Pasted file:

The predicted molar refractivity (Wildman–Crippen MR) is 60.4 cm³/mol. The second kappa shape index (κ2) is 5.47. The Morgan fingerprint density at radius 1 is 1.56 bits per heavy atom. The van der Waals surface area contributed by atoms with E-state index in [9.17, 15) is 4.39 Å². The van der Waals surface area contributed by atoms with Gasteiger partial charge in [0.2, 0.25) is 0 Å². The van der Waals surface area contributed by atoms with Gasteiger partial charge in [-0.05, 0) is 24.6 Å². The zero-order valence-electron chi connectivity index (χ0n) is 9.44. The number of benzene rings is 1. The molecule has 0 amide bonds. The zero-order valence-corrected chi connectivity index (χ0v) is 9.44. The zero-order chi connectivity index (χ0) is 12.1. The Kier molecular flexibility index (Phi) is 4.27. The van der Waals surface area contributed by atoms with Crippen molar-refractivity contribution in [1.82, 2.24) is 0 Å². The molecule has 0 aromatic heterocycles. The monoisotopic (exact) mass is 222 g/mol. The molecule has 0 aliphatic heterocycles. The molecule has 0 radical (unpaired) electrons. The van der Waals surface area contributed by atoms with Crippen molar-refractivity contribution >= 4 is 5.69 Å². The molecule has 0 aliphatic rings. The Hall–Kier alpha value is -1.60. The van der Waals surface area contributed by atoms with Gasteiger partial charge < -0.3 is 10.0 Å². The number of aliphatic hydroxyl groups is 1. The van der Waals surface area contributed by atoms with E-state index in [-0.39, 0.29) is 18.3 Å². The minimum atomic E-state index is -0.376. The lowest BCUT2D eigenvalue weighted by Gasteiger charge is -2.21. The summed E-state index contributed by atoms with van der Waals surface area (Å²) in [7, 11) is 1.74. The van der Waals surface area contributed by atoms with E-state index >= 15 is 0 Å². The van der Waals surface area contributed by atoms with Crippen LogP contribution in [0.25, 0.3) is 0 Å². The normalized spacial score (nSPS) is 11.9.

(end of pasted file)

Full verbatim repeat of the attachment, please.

The predicted molar refractivity (Wildman–Crippen MR) is 60.4 cm³/mol. The second kappa shape index (κ2) is 5.47. The Morgan fingerprint density at radius 1 is 1.56 bits per heavy atom. The van der Waals surface area contributed by atoms with E-state index in [9.17, 15) is 4.39 Å². The van der Waals surface area contributed by atoms with Gasteiger partial charge in [0.2, 0.25) is 0 Å². The van der Waals surface area contributed by atoms with Gasteiger partial charge in [-0.05, 0) is 24.6 Å². The zero-order valence-electron chi connectivity index (χ0n) is 9.44. The number of benzene rings is 1. The molecule has 0 amide bonds. The zero-order valence-corrected chi connectivity index (χ0v) is 9.44. The zero-order chi connectivity index (χ0) is 12.1. The Kier molecular flexibility index (Phi) is 4.27. The van der Waals surface area contributed by atoms with Crippen molar-refractivity contribution in [1.82, 2.24) is 0 Å². The molecule has 0 aromatic heterocycles. The monoisotopic (exact) mass is 222 g/mol. The molecule has 0 aliphatic heterocycles. The molecule has 0 radical (unpaired) electrons. The van der Waals surface area contributed by atoms with Crippen molar-refractivity contribution >= 4 is 5.69 Å². The molecule has 0 aliphatic rings. The Hall–Kier alpha value is -1.60. The van der Waals surface area contributed by atoms with Gasteiger partial charge < -0.3 is 10.0 Å². The number of aliphatic hydroxyl groups is 1. The van der Waals surface area contributed by atoms with E-state index in [-0.39, 0.29) is 18.3 Å². The minimum atomic E-state index is -0.376. The lowest BCUT2D eigenvalue weighted by Gasteiger charge is -2.21. The summed E-state index contributed by atoms with van der Waals surface area (Å²) in [7, 11) is 1.74. The van der Waals surface area contributed by atoms with E-state index >= 15 is 0 Å². The van der Waals surface area contributed by atoms with Crippen LogP contribution in [0.25, 0.3) is 0 Å². The normalized spacial score (nSPS) is 11.9.